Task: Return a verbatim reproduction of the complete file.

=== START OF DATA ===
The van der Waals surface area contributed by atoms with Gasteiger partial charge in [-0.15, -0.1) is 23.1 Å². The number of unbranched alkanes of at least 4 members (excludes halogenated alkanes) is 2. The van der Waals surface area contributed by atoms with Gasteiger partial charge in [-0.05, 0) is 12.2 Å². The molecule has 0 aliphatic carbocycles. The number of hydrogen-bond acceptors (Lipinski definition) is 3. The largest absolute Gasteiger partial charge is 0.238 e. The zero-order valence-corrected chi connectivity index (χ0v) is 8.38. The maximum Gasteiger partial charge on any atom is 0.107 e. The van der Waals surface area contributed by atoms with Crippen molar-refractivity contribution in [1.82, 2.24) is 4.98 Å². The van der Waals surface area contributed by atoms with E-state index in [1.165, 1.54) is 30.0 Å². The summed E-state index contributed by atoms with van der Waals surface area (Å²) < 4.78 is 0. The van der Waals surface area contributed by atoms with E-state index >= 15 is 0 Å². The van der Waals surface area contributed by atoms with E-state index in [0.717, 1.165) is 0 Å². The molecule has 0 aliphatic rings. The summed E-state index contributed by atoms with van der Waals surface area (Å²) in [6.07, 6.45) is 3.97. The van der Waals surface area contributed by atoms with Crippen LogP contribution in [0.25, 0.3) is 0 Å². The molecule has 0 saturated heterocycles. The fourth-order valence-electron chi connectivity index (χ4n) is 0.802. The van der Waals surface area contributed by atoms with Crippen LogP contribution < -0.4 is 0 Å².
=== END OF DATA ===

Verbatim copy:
The van der Waals surface area contributed by atoms with Gasteiger partial charge in [-0.15, -0.1) is 23.1 Å². The number of unbranched alkanes of at least 4 members (excludes halogenated alkanes) is 2. The van der Waals surface area contributed by atoms with Gasteiger partial charge in [-0.05, 0) is 12.2 Å². The molecule has 0 aliphatic carbocycles. The number of hydrogen-bond acceptors (Lipinski definition) is 3. The largest absolute Gasteiger partial charge is 0.238 e. The zero-order valence-corrected chi connectivity index (χ0v) is 8.38. The maximum Gasteiger partial charge on any atom is 0.107 e. The van der Waals surface area contributed by atoms with Crippen molar-refractivity contribution in [1.82, 2.24) is 4.98 Å². The van der Waals surface area contributed by atoms with E-state index in [1.165, 1.54) is 30.0 Å². The summed E-state index contributed by atoms with van der Waals surface area (Å²) < 4.78 is 0. The van der Waals surface area contributed by atoms with E-state index >= 15 is 0 Å². The van der Waals surface area contributed by atoms with E-state index in [0.717, 1.165) is 0 Å². The molecule has 0 aliphatic rings. The summed E-state index contributed by atoms with van der Waals surface area (Å²) in [6.07, 6.45) is 3.97. The van der Waals surface area contributed by atoms with Crippen LogP contribution in [0.25, 0.3) is 0 Å². The molecule has 0 saturated heterocycles. The fourth-order valence-electron chi connectivity index (χ4n) is 0.802. The van der Waals surface area contributed by atoms with Crippen LogP contribution < -0.4 is 0 Å².